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File a Discrimination Grievance With Your Union First, or Risk Grieving Because Your Case Isn’t Heard

Facing discrimination at the workplace, whether based on age, race, national origin, religious beliefs, gender, or sexual orientation, any person’s first natural instinct may be to call a lawyer.  However, if you are a member of a union, you most likely will need to take another course of action before you can take your claim to court – you likely must first file a grievance with your union before going to court.  This grievance process is the way in which the union addresses potential violations of a collective bargaining contract and it also gives the employer time to hear and remedy most employee complaints without litigation.

And it is this union’s collective bargaining agreement that is paramount in defining unionized employee’s rights.  All unions are party to a collective bargaining agreement between the union and the employer that lays out the terms of employment such as wage scales, work hours, overtime pay, employee training and grievance mechanisms.  As a victim of discrimination, the grievance and arbitration procedures for reporting discrimination will be outlined in your collective bargaining agreement and they are your exclusive remedy, at least until you exhaust all of your appeals through arbitration.  At that point, you likely can file a lawsuit against your union or your employer for discrimination – but only after you have fully exhausted the grievance process.  Also, as the exclusive representative of workers in a bargaining unit, it is the responsibility of unions to fairly and competently represent all employees within the bargaining unit, and if a union fails to do so, an employee may have a lawsuit against the union for breach of the duty of fair representation.

Some of the most prosperous industries in the New York City area include professional and business services and health and education services. Each of these industries has unions to protect and negotiate for their employees, a large number of whom are located here in Brooklyn. For example, in New York State, several prominent unions include the United Federation of Teachers, located here in Brooklyn, the American Federation of Television and Radio Artists, for the growing number of artists and performers in Brooklyn, District Council 37, New York City’s largest public employee union, the Freelancer’s Union, based in Brooklyn, the New York Hotel and Motel Trades Council, and the 1199 SEIU Healthcare Workers East, which has a regional office in New York City.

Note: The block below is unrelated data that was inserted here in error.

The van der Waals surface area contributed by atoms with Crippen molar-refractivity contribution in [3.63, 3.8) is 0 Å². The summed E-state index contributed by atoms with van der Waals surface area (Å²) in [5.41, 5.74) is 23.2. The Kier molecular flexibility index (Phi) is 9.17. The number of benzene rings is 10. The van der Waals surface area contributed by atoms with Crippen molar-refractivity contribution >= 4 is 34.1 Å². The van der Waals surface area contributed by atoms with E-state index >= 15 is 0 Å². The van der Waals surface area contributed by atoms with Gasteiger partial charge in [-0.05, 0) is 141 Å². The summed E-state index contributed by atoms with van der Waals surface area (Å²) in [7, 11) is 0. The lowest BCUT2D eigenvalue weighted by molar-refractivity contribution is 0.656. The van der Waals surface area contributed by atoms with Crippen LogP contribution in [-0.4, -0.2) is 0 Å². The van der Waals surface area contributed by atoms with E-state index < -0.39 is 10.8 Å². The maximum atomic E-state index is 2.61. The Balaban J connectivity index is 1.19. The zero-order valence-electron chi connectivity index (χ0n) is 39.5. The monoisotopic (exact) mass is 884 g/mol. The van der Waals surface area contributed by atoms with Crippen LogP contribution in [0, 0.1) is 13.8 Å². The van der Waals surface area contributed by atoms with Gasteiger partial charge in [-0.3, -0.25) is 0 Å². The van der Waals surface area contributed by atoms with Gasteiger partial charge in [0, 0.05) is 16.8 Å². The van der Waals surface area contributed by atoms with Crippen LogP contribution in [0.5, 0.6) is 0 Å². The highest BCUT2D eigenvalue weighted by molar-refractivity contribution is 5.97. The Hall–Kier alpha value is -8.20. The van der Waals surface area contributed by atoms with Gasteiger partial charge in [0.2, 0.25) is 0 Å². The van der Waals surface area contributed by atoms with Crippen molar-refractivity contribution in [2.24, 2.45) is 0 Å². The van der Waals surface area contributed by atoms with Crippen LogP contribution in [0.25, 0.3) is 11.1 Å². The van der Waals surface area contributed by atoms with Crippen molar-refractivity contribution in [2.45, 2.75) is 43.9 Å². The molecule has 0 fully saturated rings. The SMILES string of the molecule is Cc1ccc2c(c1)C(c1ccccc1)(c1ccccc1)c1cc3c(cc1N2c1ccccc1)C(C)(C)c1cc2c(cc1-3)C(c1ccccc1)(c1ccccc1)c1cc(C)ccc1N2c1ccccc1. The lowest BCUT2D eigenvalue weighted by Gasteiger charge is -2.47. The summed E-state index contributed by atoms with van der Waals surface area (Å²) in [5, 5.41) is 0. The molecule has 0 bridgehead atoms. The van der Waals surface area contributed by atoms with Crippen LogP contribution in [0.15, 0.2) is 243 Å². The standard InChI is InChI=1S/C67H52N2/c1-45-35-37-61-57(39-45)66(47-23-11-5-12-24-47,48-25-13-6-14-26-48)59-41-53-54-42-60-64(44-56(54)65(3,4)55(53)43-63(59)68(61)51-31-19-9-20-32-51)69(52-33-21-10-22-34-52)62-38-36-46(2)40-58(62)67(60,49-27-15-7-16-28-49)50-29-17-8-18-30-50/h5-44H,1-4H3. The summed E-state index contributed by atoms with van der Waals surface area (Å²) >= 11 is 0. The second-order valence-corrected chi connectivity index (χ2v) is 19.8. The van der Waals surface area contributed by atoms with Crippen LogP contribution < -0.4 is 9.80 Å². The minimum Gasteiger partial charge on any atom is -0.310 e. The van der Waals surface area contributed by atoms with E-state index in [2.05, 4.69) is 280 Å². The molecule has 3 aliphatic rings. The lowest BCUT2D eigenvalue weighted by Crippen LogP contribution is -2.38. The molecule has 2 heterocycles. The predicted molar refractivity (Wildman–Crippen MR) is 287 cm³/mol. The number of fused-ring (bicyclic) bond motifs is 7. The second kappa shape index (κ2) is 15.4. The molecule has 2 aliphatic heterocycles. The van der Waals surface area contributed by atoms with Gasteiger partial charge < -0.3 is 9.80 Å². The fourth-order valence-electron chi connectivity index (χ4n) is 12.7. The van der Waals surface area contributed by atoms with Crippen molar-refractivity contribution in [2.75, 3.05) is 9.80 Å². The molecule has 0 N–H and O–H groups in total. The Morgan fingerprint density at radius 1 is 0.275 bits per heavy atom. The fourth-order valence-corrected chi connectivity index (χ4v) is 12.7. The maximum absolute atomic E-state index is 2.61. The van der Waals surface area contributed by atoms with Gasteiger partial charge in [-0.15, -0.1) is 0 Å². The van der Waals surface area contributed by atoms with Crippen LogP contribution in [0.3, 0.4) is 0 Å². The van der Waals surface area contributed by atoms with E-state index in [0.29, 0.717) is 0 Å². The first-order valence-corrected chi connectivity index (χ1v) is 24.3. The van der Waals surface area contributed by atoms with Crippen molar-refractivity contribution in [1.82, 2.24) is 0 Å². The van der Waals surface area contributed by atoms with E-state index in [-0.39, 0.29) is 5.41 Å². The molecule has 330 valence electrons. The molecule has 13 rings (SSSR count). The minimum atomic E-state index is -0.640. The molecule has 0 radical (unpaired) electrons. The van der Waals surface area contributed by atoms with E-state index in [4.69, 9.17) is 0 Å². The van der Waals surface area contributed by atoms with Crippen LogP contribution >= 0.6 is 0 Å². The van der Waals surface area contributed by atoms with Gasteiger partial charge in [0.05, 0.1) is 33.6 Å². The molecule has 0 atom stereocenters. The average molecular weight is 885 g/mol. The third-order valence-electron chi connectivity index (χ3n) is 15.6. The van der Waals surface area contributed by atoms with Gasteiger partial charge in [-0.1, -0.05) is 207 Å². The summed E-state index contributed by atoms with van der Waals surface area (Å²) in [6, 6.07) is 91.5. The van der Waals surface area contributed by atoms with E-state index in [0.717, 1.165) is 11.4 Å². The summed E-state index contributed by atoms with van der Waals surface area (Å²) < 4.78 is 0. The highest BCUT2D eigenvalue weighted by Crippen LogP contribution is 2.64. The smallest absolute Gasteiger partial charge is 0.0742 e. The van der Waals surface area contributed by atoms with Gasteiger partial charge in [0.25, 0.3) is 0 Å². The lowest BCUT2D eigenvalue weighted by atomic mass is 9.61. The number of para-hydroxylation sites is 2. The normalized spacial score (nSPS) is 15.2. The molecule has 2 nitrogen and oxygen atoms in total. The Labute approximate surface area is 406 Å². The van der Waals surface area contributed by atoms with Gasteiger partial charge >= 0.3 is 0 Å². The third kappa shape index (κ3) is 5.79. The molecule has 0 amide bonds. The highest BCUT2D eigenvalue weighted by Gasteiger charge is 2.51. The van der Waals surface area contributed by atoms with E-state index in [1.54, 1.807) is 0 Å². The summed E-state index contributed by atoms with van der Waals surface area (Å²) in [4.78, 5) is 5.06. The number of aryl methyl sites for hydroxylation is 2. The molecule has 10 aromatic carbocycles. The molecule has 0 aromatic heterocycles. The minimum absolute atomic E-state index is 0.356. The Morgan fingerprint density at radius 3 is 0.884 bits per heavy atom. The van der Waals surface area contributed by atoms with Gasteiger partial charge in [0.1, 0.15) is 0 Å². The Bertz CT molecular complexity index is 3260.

As employment lawyers, our practice members often hear from union members who have failed to exhaust their remedies under their collective bargaining agreement before rushing off to court, often frustrating their right to recovery in the process.  So above all, pay attention! The grievance procedure is hierarchical and takes place in steps; each step has a time requirement in which paperwork must be filed and individuals responsible for various aspects of the process must act. If you fail to bring a grievance within a certain time period, which could be a matter of days from the time that you suffered the discriminatory act, your grievance may be dismissed on a technicality without ever being given the chance to be heard by an arbitrator or a judge.

Always be sure to read your union’s collective bargaining agreement and know your rights as an employee in a unionized industry. Your union was founded to stand behind its workers and attend to their needs; take advantage of this fact and don’t be afraid to take a stand.

Christopher Davis is an experienced employment litigator specializing in class actions, overtime wage recovery, discrimination, whistleblower retaliation, and Wall Street bonus disputes. Before entering private practice, Mr. Davis served as an Assistant District Attorney in the Manhattan District Attorney's Office where he prosecuted violent crimes as a member of the Sex Crimes Unit.

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